The College of Journalism and Mass Communications launched a community news website called Nebraska Mosaic that will allow refugee communities to tell their stories in videos and post them online.
"Nebraska Mosaic will give Lincoln's growing refugee communities a voice," said Tim Anderson, journalism associate professor. "These communities exist, but they are, to a large extent, hidden."
Since the 1990s, when the federal government designated it a resettlement community, Lincoln has attracted a growing and diverse refugee population. In the Lincoln Public Schools, refugees or immigrants speak more than 40 languages and come from more than 50 nations.
Anderson said, "We thought it was important for our students to cover diverse populations and our goal is to create something that will sustain itself through the involvement of the refugee communities themselves."
Beginning in fall 2010, supported by a $25,000 grant from J-Lab, University of NebraskaâLincoln students worked to develop a new community news initiative. Advertising students helped to research the information needs of the refugee community, and how to reach them, while journalism students in the same class focused on content. The result was the beginning of the Nebraska Mosaic website.
This year, the College of Journalism and Mass Communications partnered with the Lincoln Community Foundation and received a grant from the Knight Community Information Challenge, which the Lincoln Community Foundation matched. These grants, totaling $48,000, supported efforts by the Mosaic class to further reach out to Lincoln's refugees. Each week the university class now also meets in the Community Learning Center at Arnold Elementary School, where refugees are invited to attend to discuss issues important to them, to raise questions that might be answered through journalistic articles and even to learn reporting, photography or videography skills.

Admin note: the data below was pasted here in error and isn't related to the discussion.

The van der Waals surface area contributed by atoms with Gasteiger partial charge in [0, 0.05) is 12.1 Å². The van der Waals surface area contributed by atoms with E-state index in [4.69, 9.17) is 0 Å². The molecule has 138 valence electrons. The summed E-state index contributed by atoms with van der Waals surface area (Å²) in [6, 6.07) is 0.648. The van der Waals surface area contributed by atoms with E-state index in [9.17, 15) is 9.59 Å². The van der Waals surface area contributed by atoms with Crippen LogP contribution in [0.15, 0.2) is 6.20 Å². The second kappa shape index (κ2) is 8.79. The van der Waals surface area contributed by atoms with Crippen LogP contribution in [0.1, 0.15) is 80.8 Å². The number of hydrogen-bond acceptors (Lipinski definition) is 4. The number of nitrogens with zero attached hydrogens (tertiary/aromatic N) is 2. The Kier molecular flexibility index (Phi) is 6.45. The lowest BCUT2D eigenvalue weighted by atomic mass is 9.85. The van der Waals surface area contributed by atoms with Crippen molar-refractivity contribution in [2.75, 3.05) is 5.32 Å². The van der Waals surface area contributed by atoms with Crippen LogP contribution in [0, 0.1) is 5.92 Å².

About the Lincoln Community Foundation
The Lincoln Community Foundation identifies current and emerging issues that address the core concerns in the community and channels resources that address those needs to help Lincoln prepare for the future. For more information visit www.lcf.org.
J-Lab administers the New Voices program at American University's School of Communication in Washington, D.C. It works with news creators and news gatherers to fund pilot projects and news start-ups. New Voices grants have funded a total of 55 community start-ups since 2005. Over the last five years, 46 projects have launched. J-Lab administers the Knight Citizen News Network, the Knight-Batten Awards for Innovations in Journalism, J-Learning.org, and the McCormick New Media Women Entrepreneurs initiative. For more information visit www.j-lab.org.
About John S. and James L. Knight Foundation
The Knight Foundation supports transformational ideas that promote quality journalism, advance media innovation, engage communities and foster the arts. We believe that democracy thrives when people and communities are informed and engaged. For more information, visit www.knightfoundation.org.
- Tim Anderson, associate professor, College of Journalism and Mass Communications, 402-472-3034
- Gary Kebbel, dean, College of Journalism and Mass Communications, 402-472-3041
- Marilyn Hahn, communications coordinator, College of Journalism and Mass Communications, 402-472-0876